401K(s) have certainly been on a wild ride these past few years. While many people panicked out of the stock market at its nadir, and still others are just now getting back into stocks, there are other mistakes that are a bit less obvious. Of course, 401K advice is ubiquitous, if not always of high value. One of the most common nuggets is to avoid funds with fees above a certain number (usually around 1%). While I have been on record as saying that this is an overblown concern (slightly at least) it is nonetheless a reasonable recommendation. But in the real world, many people don’t have vast options available to them in their 401K(s). So while it may be nice, all things being equal, to be able to select very fee-stingy funds, it is often impossible to find. A fund may have low expenses but be lousy, while another one has a solid 20 year track record with higher fees. Most commonly, there are only 10 to 15 funds to choose from to begin with and while lower fees might be nice, it might also be impossible. This article on the supposed “botching” of people’s 401K, mentions this piece of advice as well. But it really concentrates on what are considered the two biggest mistakes that investors are making with their retirement plan.
A research director from some organization called the Employee Benefit research Institute claims that these are the biggest problems:
VanDerhei says novice investors make two major mistakes when it comes to their 401k’s: Not having an asset allocation appropriate for their age, and putting too much of their 401k into company stock.
I do think there is something to those concerns, but they are also tough ones to “research”. For example, maybe an investor has many assets in real estate or stocks outside of the 401K and is being very conservative in the retirement plan for a reason. But presuming that the research took all of the nitty gritty details into account, let’s address these problems. It is generally true that people, especially younger investors, are too often ultra conservative with their money. The last nasty bear market barely being in the rearview mirror hasn’t helped in this department either. Even without that though, conservative investors are often just happy to see their portfolio go up every year. Add in the fact that an employer contribution bumps it up even higher, and many people are happy with their 401K even when they are doing the “wrong” thing.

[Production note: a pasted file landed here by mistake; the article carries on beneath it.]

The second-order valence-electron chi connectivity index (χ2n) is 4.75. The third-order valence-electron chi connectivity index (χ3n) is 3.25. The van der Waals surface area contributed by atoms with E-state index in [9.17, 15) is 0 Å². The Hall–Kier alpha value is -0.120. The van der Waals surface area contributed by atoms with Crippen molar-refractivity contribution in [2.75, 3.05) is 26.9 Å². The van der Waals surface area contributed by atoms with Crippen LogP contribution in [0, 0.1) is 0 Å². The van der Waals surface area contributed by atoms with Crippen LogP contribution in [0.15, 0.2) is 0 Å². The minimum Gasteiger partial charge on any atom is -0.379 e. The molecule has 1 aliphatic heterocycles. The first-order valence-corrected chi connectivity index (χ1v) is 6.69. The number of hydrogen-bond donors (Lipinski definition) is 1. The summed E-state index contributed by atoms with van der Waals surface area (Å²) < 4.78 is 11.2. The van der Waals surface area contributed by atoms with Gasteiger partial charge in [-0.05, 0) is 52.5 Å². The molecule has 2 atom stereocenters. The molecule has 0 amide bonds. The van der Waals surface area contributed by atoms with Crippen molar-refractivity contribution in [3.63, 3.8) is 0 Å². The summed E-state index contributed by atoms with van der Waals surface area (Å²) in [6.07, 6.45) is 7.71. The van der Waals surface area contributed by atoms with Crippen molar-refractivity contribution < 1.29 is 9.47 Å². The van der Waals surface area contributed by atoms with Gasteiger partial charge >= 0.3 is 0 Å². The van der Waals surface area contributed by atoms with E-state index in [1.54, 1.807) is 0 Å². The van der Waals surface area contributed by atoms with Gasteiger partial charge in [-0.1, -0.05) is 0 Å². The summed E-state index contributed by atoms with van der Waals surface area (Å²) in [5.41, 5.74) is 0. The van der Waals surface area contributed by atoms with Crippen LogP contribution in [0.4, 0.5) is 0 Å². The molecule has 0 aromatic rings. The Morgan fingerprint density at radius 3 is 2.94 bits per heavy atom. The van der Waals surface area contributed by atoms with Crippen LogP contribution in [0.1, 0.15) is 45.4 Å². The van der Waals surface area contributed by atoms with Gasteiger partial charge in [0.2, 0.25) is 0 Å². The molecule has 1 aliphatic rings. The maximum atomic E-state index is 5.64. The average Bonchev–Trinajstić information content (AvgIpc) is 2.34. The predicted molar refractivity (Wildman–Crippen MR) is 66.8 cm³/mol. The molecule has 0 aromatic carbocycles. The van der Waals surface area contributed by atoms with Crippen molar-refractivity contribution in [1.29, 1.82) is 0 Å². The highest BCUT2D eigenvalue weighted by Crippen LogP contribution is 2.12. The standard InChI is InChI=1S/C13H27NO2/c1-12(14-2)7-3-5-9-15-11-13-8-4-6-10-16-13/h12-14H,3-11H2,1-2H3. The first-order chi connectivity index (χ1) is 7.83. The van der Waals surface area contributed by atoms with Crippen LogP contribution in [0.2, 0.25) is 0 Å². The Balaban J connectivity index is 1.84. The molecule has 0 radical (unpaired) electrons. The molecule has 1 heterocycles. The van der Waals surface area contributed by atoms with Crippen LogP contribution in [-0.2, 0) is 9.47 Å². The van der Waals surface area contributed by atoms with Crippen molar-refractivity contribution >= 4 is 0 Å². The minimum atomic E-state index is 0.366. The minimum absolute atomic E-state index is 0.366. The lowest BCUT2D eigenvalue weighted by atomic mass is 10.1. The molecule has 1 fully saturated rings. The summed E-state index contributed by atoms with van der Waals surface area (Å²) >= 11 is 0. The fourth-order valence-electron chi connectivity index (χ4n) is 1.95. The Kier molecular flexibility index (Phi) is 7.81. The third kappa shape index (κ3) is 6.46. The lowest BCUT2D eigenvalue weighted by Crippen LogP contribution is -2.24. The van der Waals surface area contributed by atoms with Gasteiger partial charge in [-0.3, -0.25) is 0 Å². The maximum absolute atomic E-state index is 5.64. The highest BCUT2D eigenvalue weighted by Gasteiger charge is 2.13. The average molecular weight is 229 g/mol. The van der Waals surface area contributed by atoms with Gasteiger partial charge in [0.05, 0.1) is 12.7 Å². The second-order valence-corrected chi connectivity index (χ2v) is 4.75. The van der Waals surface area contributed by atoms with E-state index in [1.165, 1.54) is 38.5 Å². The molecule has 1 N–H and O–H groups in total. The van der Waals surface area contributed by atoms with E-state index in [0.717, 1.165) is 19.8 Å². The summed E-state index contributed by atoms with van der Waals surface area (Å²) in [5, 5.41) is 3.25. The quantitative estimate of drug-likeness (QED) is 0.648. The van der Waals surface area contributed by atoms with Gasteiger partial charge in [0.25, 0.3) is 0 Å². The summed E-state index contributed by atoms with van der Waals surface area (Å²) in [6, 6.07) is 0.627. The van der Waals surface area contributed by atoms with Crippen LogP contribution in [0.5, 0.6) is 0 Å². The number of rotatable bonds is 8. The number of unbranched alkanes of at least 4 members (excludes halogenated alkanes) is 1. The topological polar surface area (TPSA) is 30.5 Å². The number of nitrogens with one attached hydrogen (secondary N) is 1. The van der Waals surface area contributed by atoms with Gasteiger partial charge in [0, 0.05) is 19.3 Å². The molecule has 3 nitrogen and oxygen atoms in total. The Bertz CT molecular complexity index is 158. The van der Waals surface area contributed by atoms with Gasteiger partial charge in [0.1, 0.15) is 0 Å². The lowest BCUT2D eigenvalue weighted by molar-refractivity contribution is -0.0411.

However, it is undeniable that younger people should be as aggressive as possible. That more than anything will give them a fighting chance at a spectacular 401K result in the end. As far as company stock goes, yes it can be a problem, although I think it was much more common 10 or 15 years ago than today. Sometimes, with a company that is doing well, the amount balloons to a huge percentage of one’s 401K assets almost accidentally. This is especially true of those aforementioned ultra conservative investors. As their company’s stock soars it becomes an over weighted asset even that much more quickly.
In short, there is no doubt that asset allocation and company stock percentages should be very high priorities when one is assessing their 401K. Whether or not they are the two biggest mistakes may be up for debate, but there is certainly no arguing with their importance. Asset allocation, as we have discussed often, is a topic that should be tackled in or out of one’s 401K. But, the single biggest mistake regarding 401K(s) is, of course, that you are not in it all. Even those making mistake after mistake in their 401K are better off than those without one at all.